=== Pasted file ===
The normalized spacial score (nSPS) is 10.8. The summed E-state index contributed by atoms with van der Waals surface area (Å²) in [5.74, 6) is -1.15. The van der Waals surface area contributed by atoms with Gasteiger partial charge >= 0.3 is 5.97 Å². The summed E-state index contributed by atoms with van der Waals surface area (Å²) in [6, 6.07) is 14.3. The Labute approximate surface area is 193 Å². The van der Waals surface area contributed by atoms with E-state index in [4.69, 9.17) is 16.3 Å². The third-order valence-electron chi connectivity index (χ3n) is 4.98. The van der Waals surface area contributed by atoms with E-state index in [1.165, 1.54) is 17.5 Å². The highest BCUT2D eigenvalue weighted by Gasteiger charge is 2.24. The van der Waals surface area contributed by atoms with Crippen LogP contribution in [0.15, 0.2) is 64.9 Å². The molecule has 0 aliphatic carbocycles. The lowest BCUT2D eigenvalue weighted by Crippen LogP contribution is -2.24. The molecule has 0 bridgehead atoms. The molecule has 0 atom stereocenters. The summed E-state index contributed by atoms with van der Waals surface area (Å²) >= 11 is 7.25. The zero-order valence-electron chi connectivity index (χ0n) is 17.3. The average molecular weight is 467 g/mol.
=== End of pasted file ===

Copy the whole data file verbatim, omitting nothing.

The normalized spacial score (nSPS) is 10.8. The summed E-state index contributed by atoms with van der Waals surface area (Å²) in [5.74, 6) is -1.15. The van der Waals surface area contributed by atoms with Gasteiger partial charge >= 0.3 is 5.97 Å². The summed E-state index contributed by atoms with van der Waals surface area (Å²) in [6, 6.07) is 14.3. The Labute approximate surface area is 193 Å². The van der Waals surface area contributed by atoms with E-state index in [4.69, 9.17) is 16.3 Å². The third-order valence-electron chi connectivity index (χ3n) is 4.98. The van der Waals surface area contributed by atoms with E-state index in [1.165, 1.54) is 17.5 Å². The highest BCUT2D eigenvalue weighted by Gasteiger charge is 2.24. The van der Waals surface area contributed by atoms with Crippen LogP contribution in [0.15, 0.2) is 64.9 Å². The molecule has 0 aliphatic carbocycles. The lowest BCUT2D eigenvalue weighted by Crippen LogP contribution is -2.24. The molecule has 0 bridgehead atoms. The molecule has 0 atom stereocenters. The summed E-state index contributed by atoms with van der Waals surface area (Å²) >= 11 is 7.25. The zero-order valence-electron chi connectivity index (χ0n) is 17.3. The average molecular weight is 467 g/mol.